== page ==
Stan Wheatley, chief engineer in 1963-1964, says the crew was hand-picked for diplomatic as well as technical skills. "We had the best of the best. You really couldn't have asked for better people."
By 1970, the Nixon administration decided there was no further need to subsidize a money-losing demonstration project. The Savannah was taken out of service, and America's nuclear-powered merchant shipping was consigned to history's dustbin.
Retirement hasn't been easy on the Savannah. In 1972, she was moved to her namesake city to be part of an Eisenhower memorial. But Georgia decided the maintenance costs were too high, and the ship wound up in South Carolina, as part of a Charleston maritime museum.
There, the ship was pounded by Hurricane Hugo in 1989, which left her interior with severe water damage. Her museum career ended in 1994 and after repair work at Sparrows Point she was consigned to the James River Reserve Fleet in Virginia — a gentle way of saying she was mothballed.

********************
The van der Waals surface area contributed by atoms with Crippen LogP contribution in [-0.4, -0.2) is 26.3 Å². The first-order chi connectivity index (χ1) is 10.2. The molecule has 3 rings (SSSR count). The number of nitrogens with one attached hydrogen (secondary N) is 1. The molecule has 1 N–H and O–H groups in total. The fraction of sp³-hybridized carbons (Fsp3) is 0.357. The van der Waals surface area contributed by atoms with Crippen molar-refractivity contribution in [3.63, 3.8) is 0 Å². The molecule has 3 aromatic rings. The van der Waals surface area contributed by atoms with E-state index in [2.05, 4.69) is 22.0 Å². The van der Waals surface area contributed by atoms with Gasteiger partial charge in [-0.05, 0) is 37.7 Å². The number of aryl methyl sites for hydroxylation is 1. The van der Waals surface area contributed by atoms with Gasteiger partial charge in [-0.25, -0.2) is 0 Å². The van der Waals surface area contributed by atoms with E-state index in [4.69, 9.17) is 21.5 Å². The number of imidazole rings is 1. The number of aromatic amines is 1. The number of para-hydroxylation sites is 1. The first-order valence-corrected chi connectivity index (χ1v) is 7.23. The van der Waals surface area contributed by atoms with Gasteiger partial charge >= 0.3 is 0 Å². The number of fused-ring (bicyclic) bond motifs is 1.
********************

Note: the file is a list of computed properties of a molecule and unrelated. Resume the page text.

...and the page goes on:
By 2008, the Maritime Administration was looking for a new home for the Savannah. Baltimore was chosen because Vane Brothers, the owner of Pier 13, submitted the low bid, Koehler said.
For now, there are no plans to take the Savannah out of Baltimore. The maritime agency's lease continues through May 2016. After that the government would have to open the contract up to new bids, but a U.S. Department of Transportation spokeswoman said a Baltimore berth would have an advantage because towing costs would have to be considered in the price.
The Savannah's status remains a bit muddled. Koehler says she is not a museum but an active ship — with a small crew of federal employees and contractors who maintain her and watch over the decommissioned reactor.
The Maritime Administration's function is to prevent deterioration of the ship but not to perform restoration work — "a pretty expensive proposition," he said.